Which methodology should you use to calculate sponsorship ROI?
Should we renew this agreement for another four years? Which of our partnerships is generating the greatest return? Where should we allocate our remaining budget? Reliable and valid sponsorship ROI calculation is the golden goose of successful campaign management.
Many agencies offer measurement and sponsorship ROI calculations as part of their service. However, with such a vested interest in the outcome, can any agency truly mark its own homework effectively?
In this article, we review the two leading approaches to holistic sponsorship ROI measurement offered by brand research experts Nielsen Sports and Brand Finance, to assess which to use for your campaign.
The Nielsen approach focuses on three key areas: reach, brand equity and behaviour change. The methodology considers multiple data points in each area to arrive at a concise and comparable ROI.
The first step is to collate all and any monetary returns associated with the partnership. The measures here broadly centre around hard sales data, where applicable, and various forms of media equivalency. To gain a complete picture of associated media value Nielsen asses the multiple touchpoints of the campaign, including TV, social media, marketing, OTT and in stadia.
Next, Nielsen evaluates the strategic performance of the campaign through a weighted scorecard of measures. By conducting market research across key brand equity metrics like awareness, image, and consideration, we can understand how well the campaign has reached and resonated with the target market.
The final step in Nielsen’s ROI methodology is to apply the strategic performance weighted scorecard to the monetary returns. The resulting figure is divided by the rights fee and activation cost to arrive at the final score. If the resulting score is more than 1, your partnership delivered a greater return than your investment and vice versa.
The Nielsen process effectively considers a wide range of campaign touchpoints incorporating both the hard and soft measures determining sponsorship success.
Finance-minded colleagues, of course, pay greater attention to the monetary return aspect. Unfortunately, as hard measures of financial performance go, media value equivalency is relatively weak due to the complex and subjective nature of its calculation. However, the methodology does consider hard direct return financial figures where they exist.
This approach's real strength is its consistency, with which it can be applied across many different sponsorships regardless of size and scope. As a result, Nielsen’s ROI calculation is an effective solution for brands managing a portfolio of partners.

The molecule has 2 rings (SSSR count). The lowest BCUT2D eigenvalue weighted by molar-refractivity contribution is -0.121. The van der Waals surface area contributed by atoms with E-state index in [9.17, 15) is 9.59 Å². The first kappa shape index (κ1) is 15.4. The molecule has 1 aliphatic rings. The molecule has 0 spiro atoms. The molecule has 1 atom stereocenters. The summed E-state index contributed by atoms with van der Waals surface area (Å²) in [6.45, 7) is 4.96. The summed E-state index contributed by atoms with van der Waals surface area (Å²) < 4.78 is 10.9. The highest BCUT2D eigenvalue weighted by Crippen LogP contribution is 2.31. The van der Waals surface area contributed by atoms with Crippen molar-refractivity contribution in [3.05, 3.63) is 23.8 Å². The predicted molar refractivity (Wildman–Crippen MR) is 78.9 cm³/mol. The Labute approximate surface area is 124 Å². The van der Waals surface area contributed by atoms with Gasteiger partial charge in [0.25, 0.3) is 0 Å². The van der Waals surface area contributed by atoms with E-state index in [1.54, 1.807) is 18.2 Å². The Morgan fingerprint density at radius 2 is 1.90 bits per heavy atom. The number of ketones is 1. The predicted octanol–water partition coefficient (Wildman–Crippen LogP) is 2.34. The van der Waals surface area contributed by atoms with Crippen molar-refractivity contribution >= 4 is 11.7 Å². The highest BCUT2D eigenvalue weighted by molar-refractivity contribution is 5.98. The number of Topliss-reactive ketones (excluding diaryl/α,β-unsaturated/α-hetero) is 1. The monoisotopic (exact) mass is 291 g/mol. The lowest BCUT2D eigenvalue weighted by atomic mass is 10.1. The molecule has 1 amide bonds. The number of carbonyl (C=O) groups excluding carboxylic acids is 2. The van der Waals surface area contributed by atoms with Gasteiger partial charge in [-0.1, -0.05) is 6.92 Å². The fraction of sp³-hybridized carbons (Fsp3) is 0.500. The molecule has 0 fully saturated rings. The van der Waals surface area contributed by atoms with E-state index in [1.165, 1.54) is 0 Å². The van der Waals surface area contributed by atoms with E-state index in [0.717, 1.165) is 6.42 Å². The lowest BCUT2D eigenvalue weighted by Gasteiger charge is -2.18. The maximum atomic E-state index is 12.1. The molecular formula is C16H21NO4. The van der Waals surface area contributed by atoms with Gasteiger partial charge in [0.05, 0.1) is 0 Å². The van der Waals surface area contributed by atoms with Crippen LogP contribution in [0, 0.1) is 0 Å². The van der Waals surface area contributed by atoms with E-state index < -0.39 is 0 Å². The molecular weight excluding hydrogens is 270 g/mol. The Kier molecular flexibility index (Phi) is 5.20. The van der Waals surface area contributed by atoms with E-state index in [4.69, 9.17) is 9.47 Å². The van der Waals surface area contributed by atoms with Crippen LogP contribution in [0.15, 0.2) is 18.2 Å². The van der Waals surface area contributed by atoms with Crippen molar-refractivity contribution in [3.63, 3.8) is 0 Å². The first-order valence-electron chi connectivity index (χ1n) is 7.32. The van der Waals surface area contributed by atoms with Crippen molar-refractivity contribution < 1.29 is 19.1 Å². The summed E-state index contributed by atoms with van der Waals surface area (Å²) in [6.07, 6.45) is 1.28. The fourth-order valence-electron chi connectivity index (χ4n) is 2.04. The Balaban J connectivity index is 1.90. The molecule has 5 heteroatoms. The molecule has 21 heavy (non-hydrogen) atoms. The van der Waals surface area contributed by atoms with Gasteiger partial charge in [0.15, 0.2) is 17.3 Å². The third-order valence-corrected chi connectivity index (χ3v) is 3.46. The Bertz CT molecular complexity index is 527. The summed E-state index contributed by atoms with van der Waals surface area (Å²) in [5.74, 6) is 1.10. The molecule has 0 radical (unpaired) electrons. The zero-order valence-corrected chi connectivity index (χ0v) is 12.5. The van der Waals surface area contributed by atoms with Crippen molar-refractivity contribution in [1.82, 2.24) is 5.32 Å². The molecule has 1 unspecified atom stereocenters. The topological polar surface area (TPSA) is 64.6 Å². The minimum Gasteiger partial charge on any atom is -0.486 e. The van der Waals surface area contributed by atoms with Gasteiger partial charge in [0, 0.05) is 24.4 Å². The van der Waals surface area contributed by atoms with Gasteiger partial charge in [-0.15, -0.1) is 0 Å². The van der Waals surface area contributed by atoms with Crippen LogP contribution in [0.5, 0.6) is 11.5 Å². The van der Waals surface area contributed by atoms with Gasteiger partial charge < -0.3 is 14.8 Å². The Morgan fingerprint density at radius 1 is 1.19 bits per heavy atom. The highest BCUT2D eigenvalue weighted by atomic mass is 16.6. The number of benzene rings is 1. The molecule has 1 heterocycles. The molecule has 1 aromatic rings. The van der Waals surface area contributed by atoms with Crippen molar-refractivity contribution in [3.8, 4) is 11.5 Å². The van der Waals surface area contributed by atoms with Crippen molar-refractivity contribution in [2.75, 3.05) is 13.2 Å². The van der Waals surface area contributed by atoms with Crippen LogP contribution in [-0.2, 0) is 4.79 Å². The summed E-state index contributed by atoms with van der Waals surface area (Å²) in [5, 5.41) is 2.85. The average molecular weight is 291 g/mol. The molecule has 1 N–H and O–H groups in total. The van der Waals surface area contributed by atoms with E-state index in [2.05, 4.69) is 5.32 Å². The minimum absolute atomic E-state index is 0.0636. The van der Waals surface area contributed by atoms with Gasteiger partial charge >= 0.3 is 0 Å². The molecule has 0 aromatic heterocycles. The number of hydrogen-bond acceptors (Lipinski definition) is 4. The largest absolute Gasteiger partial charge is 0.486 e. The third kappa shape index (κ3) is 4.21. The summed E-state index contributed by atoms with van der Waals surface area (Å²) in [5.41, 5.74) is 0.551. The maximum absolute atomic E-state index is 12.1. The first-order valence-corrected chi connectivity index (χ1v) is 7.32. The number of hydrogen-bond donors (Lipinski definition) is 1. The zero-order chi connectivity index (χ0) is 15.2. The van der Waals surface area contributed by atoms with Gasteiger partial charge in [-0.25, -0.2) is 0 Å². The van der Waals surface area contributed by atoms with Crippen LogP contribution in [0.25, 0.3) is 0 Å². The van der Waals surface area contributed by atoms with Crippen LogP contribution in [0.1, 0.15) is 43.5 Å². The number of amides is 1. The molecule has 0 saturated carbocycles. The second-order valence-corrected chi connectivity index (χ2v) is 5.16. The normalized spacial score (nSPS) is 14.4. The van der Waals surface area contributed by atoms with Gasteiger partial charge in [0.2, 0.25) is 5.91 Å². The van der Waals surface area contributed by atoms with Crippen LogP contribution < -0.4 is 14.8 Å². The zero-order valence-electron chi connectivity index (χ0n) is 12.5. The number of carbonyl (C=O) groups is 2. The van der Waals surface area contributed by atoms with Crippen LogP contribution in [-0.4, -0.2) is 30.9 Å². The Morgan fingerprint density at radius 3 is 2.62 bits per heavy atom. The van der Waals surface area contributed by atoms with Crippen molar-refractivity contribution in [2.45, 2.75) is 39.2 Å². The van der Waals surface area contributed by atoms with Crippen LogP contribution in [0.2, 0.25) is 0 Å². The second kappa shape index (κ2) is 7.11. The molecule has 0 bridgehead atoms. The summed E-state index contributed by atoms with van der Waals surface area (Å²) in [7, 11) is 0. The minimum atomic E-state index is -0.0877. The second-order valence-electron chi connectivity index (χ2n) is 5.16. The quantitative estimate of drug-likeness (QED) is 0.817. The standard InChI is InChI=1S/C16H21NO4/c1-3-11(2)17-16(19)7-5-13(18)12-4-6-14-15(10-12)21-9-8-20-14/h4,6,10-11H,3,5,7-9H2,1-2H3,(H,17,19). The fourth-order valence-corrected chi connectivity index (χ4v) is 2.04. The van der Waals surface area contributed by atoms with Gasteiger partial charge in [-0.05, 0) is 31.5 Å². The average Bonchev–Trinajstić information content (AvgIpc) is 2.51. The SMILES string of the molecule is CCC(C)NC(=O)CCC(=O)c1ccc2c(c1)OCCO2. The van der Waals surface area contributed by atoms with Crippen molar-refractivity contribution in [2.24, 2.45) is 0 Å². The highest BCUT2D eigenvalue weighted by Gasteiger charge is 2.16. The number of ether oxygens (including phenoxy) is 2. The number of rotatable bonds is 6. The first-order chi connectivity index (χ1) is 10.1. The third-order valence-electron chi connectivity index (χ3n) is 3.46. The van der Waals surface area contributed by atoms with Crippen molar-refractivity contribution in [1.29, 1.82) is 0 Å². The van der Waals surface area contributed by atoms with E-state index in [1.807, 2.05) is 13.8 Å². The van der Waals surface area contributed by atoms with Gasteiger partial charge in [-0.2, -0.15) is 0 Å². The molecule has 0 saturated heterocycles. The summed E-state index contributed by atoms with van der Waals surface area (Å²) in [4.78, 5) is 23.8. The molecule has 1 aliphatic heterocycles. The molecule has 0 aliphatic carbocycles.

The Brand Finance methodology is more complex but comes with greater financial rigour. It involves placing a monetary value on a company’s brand and measuring changes to that brand’s value resulting from sponsorship activity.
The Brand Finance process involves a weighted scorecard of measures assessing, amongst other things, awareness, consideration, and preference. The results of this brand scorecard are applied to an industry-specific royalty rate range to determine a specific royalty rate for your brand. For example, if the industry royalty rate range is 0 – 10% and your brand achieves a 75 out of 100 brand strength score, then the royalty rate for your brand will be 7.5%.
The next stage involves applying your brand-specific royalty rate to your company revenue. Brand Finance refers to the total value of attributable branded revenues as your company's brand value.
Essentially the methodology is calculating how hard your brand works to generate revenue for the organisation. Your sponsorship should increase the individual brand strength measures resulting in an uplift in your specific royalty rate, translating into more significant attributable income and an increased brand value.
The strength of the Brand Finance method is its grounding in commercial reality. The process is a good indicator of a sponsorship campaign’s impact on the business’s overall value.
However, such a macro view of a partnership can make it hard to measure small incremental changes brought about by sponsorship. As a result, the approach is not as effective at measuring smaller campaigns. This is especially true when evaluating smaller campaigns implemented by larger organisations where the measures can be impacted by external factors unrelated to the sponsorship.
The real benefit of the Brand Finance methodology is that it carries far greater weight in the boardroom. As a result, it is an effective tool when measuring global campaigns and justifying significant sponsorship investments.
The above approaches are two of the most recognised and publicly available to assess. This will not only measure sponsorship impact on brand and business value but also help in avoiding cognitive bias in sponsorship marketing. If you have an alternate ROI calculation that you would like to share with our members, please let us know by emailing firstname.lastname@example.org.